The major U.S. primes are working on phased arrays. Typical development models incorporate optical beam forming with true time-delay beam steering, and combine photonic and rf functions on the same chip. A representative example is a 96-element L-band single-beam array achieving 50 percent bandwidth and a 60 degree scan angle.

Several research satellites with impressive phased arrays are planned. For proprietary reasons, information about these is limited. France's STENTOR spacecraft will carry a direct-radiating array made up of 48 subarrays, each fed by its own SSPA. The STENTOR array will develop three independent beams. Japan's GIGABIT satellite array will develop five scanning spot beams, each with a 1.5 degree scan and 559 MHz bandwidth. Its total radiated power will be 500 W.

In 1992, Europe, Japan, and the United States had ongoing programs in phased array development. Since then, the end of the Cold War has brought former Soviet military technology into the commercial arena. The Moscow Aviation Institute, for example, is developing active phased arrays with multi-element transmit and receive amplifiers and hybrid optoelectronic signal processors.

Optical Beam Forming

Optics offers the potential for volume, mass, and power reductions with increased speed relative to similar subsystems implemented using electronics. There continues to be a tremendous amount of research in micro-optics, optical memory, optical signal processing, and optical communications throughout the world.

Diffractive optical components for use in free-space and bulk micro-optical systems are being studied for optical communications, information processing, optical computing and sensor applications. The subject components include high-efficiency blazed micro Fresnel lenses, high-efficiency chirped gratings, Bragg gratings, binary gratings, and arrays and composites of them. Integrated optics technologies are expected to play an important role in the development of new devices for future optical memory systems. There has also been considerable effort in the development of waveguide devices for communication use, including switches, mode splitters, mode converters and wavelength filters.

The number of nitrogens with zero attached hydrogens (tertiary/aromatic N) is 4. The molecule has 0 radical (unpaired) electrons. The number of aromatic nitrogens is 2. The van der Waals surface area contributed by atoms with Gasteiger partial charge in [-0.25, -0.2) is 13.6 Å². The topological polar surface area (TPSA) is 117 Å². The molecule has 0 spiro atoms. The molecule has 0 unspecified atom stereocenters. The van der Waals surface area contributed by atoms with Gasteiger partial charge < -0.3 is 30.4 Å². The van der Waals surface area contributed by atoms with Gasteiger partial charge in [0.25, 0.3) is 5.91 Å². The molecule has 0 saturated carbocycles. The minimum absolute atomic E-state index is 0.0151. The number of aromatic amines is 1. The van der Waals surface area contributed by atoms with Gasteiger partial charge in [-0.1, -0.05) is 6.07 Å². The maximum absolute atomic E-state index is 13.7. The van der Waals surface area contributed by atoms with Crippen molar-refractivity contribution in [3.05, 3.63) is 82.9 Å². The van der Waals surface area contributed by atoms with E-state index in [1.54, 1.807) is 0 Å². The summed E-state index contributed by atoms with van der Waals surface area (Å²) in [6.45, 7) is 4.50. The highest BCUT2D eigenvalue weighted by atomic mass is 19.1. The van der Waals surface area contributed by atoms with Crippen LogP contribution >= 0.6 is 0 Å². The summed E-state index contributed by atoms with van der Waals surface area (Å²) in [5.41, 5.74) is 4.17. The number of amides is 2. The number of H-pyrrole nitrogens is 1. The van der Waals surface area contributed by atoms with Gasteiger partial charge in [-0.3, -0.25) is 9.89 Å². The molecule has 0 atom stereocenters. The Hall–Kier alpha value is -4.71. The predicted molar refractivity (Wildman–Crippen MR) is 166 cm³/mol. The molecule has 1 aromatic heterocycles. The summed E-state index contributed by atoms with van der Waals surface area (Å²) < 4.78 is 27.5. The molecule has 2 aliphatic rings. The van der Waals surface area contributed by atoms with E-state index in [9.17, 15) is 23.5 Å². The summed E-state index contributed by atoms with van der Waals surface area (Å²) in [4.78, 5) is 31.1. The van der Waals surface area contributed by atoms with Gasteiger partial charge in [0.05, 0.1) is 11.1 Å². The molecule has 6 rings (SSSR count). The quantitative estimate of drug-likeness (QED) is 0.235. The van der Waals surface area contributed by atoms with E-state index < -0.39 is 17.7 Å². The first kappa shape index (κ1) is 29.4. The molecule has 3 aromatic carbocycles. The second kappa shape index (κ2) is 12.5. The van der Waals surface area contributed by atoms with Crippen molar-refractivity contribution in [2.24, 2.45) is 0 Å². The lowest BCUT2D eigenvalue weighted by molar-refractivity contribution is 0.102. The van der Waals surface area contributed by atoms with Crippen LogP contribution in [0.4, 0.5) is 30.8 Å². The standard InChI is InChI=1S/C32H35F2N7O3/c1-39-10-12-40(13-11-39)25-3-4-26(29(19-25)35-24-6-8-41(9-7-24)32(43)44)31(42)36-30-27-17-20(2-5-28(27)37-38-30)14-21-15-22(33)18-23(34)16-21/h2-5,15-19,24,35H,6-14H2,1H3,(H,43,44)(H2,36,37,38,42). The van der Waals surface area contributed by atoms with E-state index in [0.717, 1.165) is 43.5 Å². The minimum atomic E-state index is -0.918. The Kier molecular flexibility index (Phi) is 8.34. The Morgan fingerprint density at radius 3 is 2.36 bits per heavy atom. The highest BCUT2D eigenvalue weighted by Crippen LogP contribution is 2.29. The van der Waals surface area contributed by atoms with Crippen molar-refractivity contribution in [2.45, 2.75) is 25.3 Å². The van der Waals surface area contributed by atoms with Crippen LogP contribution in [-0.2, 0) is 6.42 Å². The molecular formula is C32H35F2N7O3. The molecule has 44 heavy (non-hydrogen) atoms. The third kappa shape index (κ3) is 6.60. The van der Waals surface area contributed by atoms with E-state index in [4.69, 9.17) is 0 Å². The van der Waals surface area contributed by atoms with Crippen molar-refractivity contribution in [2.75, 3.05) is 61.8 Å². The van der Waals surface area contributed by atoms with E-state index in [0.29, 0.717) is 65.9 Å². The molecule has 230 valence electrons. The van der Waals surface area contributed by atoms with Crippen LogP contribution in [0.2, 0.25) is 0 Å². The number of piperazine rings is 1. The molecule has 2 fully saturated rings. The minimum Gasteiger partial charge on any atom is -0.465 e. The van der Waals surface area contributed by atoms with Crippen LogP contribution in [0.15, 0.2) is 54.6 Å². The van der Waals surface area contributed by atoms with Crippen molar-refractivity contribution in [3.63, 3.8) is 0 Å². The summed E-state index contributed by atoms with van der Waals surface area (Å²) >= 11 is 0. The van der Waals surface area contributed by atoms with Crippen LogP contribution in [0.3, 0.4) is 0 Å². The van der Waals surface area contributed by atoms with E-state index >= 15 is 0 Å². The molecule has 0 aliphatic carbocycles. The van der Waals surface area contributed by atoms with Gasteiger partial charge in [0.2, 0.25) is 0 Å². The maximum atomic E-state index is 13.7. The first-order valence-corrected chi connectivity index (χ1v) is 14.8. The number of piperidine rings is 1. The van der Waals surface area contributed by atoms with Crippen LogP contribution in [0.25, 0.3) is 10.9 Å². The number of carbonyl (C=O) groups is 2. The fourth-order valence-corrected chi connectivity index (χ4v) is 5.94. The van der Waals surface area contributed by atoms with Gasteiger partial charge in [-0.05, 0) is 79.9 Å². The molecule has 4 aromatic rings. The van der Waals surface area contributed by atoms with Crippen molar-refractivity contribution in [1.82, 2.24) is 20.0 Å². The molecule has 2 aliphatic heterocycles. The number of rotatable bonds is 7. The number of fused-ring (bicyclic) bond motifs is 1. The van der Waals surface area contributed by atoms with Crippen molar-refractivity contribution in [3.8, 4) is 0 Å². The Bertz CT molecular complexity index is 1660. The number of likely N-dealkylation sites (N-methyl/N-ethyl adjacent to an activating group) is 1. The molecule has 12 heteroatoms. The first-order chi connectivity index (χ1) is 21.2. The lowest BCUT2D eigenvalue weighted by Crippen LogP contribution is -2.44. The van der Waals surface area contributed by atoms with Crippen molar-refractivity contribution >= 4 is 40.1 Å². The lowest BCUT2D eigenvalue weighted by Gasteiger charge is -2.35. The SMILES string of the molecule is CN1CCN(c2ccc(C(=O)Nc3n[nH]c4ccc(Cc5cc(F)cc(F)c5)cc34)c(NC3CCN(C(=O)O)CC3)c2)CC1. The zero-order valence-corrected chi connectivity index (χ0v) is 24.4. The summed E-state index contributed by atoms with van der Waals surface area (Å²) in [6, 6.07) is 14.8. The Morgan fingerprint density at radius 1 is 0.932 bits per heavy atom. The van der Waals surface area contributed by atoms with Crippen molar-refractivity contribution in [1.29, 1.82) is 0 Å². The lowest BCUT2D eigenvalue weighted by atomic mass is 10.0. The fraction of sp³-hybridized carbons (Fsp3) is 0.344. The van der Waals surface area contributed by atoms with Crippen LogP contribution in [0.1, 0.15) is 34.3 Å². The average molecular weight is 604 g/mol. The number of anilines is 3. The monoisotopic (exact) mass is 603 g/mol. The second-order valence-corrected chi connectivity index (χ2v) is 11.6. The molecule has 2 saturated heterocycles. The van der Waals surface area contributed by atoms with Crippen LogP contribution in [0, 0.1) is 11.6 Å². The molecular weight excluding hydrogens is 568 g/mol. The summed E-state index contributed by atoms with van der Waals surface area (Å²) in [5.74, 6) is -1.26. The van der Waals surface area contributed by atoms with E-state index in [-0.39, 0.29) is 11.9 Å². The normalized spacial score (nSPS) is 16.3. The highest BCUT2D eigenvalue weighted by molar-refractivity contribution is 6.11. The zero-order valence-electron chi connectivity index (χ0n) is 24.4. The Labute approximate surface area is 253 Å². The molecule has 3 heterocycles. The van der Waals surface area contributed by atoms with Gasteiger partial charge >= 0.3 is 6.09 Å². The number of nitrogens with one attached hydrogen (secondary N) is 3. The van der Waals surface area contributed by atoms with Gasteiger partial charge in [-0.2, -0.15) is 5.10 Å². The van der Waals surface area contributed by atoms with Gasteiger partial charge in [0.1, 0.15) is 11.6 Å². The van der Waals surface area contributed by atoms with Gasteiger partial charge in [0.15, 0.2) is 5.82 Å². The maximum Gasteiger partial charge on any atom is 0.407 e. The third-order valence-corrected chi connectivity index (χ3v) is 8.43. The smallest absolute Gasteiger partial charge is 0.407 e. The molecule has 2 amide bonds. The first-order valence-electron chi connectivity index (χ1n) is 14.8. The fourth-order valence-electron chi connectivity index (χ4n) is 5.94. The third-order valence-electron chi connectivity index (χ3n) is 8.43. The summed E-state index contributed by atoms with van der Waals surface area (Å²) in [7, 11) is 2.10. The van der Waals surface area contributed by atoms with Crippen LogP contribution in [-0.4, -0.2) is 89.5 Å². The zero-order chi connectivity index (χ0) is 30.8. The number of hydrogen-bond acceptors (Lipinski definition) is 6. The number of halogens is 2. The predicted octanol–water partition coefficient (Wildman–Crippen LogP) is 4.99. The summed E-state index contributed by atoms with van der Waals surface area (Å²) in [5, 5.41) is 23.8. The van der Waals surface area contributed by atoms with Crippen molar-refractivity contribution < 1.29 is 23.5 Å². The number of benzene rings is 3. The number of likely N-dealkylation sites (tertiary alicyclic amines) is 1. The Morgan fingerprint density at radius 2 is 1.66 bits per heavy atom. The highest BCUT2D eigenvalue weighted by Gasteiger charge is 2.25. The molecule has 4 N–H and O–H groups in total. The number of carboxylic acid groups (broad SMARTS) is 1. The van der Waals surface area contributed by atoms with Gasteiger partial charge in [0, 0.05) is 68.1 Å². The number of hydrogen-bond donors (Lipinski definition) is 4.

Hughes Research Lab, located in Malibu, CA, is jointly owned by Raytheon and Hughes. Research topics include communications, photonics, and microelectronics. Of particular interest is the work in optical beam forming for phased array antennas. The microelectronics staff is a vertically integrated team of experts in growth and diagnostics of III-V semiconductor materials and related compounds, development of microelectronics processing techniques, design of advanced device structures, modeling, rf/analog/digital circuit design, analysis, and evaluation all focused on delivering high performance digital, analog, linear, rf, optoelectronic and mixed-mode circuits for the next generation of microwave, millimeter wave, commercial wireless, and photonic systems.


Published: December 1998; WTEC Hyper-Librarian